Regular Aspirin Use May Cut Liver Cancer Risk
Long-term, regular aspirin use may help lower the risk of developing liver cancer, suggest new findings presented at the Liver Meeting.
In a study of 133,371 participants in the Nurses’ Health Study (NHS)(n = 87,507) and the Health Professionals Follow-up Study (HPFS)(n = 48,864), researchers found that those who used aspirin regularly had a significantly decreased risk of hepatocellular carcinoma (HCC) compared with those who used aspirin non-regularly (multivariable hazard ratio [HR] 0.51).
The association appeared to be both dose- and duration-dependent, the authors of the study noted. Joint analyses of dose and duration of aspirin use indicated that taking at least 1.5 standard aspirin tablets per week for at least 5 years was associated with a significant risk reduction in HCC compared with non-use (multivariable HR 0.41).
“Further research is needed to clarify whether aspirin use represents a feasible strategy for HCC primary prevention,” the authors said of their findings.
All participants included in the present study had available biennial data on their patterns of aspirin use from 1980 (NHS) and 1986 (HPFS) respectively, until 2012. Regular aspirin use was defined as taking at least 2 standard 325-mg tablets per week.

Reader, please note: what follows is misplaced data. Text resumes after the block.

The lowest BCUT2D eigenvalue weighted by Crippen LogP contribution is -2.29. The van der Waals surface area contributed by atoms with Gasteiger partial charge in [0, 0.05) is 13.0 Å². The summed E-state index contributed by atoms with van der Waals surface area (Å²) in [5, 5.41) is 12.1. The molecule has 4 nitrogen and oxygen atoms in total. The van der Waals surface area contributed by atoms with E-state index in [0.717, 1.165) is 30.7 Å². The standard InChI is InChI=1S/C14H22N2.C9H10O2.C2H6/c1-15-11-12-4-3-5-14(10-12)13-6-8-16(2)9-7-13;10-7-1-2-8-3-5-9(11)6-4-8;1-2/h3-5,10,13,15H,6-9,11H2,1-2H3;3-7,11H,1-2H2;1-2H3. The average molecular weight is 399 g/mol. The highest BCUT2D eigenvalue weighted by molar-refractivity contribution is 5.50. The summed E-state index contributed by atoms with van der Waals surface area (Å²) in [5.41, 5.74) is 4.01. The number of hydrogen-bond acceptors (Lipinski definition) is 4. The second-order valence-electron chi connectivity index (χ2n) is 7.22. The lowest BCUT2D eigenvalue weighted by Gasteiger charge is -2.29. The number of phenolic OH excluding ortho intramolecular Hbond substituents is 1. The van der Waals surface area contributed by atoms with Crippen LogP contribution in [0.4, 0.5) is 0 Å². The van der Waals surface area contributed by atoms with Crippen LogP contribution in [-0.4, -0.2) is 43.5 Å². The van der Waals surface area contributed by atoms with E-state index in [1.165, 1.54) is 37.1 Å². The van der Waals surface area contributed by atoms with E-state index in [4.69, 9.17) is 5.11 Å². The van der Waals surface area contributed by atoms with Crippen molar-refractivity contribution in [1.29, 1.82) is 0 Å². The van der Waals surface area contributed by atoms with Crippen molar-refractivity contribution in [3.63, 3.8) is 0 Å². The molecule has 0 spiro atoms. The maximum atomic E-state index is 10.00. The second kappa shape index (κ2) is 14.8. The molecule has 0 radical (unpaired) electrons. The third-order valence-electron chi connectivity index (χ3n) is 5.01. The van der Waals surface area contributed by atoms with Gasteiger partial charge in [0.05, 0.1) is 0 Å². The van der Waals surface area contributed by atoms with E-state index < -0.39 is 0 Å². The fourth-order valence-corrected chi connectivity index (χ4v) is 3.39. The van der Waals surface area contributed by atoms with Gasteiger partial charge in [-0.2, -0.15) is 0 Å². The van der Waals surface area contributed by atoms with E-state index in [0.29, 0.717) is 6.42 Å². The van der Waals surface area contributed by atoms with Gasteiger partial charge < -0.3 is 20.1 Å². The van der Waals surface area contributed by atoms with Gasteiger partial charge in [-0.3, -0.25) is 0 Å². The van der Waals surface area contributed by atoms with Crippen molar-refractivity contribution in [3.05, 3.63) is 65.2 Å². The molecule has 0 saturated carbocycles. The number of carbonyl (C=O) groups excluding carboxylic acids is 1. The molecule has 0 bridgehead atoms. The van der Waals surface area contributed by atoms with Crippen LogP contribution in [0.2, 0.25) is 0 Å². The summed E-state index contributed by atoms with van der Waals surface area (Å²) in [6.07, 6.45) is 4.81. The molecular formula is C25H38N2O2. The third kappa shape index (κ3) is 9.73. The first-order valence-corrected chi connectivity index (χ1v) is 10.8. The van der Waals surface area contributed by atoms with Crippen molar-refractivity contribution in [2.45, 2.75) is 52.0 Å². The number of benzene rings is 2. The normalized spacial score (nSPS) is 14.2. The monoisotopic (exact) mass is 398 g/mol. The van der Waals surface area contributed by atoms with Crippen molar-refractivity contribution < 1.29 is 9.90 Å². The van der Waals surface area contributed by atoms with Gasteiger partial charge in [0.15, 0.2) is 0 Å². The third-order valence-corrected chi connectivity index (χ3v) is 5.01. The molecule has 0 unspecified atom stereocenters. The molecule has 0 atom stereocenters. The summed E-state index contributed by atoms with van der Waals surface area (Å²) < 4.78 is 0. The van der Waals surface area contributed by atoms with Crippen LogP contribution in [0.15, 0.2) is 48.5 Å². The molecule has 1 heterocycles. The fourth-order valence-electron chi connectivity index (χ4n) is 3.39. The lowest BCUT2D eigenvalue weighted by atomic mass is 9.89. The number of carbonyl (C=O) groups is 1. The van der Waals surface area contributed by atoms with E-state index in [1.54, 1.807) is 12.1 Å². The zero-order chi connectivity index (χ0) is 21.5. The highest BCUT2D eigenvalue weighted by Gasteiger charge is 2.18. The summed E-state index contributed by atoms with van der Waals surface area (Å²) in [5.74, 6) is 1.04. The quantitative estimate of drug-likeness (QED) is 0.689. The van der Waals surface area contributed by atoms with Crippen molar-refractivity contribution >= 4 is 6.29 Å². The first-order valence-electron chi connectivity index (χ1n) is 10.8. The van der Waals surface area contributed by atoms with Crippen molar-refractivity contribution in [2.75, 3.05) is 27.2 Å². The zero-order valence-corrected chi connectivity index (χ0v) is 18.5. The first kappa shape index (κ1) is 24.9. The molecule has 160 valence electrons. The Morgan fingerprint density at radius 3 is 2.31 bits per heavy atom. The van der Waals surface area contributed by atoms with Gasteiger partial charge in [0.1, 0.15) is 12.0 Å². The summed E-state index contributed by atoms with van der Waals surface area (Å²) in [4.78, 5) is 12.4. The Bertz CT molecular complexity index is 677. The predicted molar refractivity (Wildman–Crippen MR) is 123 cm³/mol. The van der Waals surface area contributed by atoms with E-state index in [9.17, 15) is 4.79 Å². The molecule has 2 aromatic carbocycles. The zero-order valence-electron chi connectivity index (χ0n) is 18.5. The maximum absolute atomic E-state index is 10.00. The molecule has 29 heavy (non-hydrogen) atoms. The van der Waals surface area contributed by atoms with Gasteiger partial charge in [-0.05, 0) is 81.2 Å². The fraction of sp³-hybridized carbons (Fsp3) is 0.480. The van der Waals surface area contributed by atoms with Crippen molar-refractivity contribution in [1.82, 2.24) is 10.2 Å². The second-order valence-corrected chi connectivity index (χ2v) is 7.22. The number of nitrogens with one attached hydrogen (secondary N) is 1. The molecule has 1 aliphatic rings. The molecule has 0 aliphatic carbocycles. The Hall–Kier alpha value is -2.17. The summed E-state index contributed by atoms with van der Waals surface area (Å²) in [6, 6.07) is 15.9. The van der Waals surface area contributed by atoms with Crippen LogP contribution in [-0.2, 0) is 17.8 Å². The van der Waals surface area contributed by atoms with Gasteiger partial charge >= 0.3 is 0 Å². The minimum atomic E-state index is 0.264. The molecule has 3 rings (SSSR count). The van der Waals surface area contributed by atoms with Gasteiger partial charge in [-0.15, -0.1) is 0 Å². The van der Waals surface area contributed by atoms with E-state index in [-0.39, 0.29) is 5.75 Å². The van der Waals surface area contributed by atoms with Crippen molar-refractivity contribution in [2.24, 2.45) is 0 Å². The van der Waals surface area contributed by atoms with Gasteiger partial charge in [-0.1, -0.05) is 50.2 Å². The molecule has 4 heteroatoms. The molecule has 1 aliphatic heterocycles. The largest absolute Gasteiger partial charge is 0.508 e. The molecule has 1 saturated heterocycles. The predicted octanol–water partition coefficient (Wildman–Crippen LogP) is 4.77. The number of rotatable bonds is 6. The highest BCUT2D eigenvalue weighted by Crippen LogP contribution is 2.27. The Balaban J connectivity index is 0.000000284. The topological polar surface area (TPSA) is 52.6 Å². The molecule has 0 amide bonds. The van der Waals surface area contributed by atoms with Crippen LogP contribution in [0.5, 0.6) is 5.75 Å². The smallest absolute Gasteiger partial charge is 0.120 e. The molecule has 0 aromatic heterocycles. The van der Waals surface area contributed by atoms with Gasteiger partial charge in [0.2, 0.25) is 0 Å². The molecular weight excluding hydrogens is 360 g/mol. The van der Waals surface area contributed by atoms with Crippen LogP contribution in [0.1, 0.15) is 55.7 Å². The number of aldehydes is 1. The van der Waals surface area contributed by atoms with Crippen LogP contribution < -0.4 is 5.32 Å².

Among all participants, 108 incident cases of HCC over 4,232,188 were recorded. Multivariable adjusted HRs for HCC were:
- 0.87 among users of 1.5 or fewer standard aspirin tablets per week.
- 0.51 for 1.5 to 5 aspirin tablets per week.
- 0.49 for more than 5 tablets per week.
Increasing duration of time since aspirin discontinuation among former users appeared to be tied to a continually increased risk of HCC over time.
When analyzing the effects of non-aspirin non-steroidal anti-inflammatory drug (NSAID) use on liver cancer risk, no association was observed between NSAID use and HCC risk compared with non-NSAID use (multivariable HR 1.09).
Simon TF, Ma Y, Ludvigsson JF, et al. The association between aspirin use and risk of hepatocellular carcinoma: results from two prospective U.S. cohort studies. Hepatology. 2018;68(S1). https://doi.org/10.1002/hep.30256.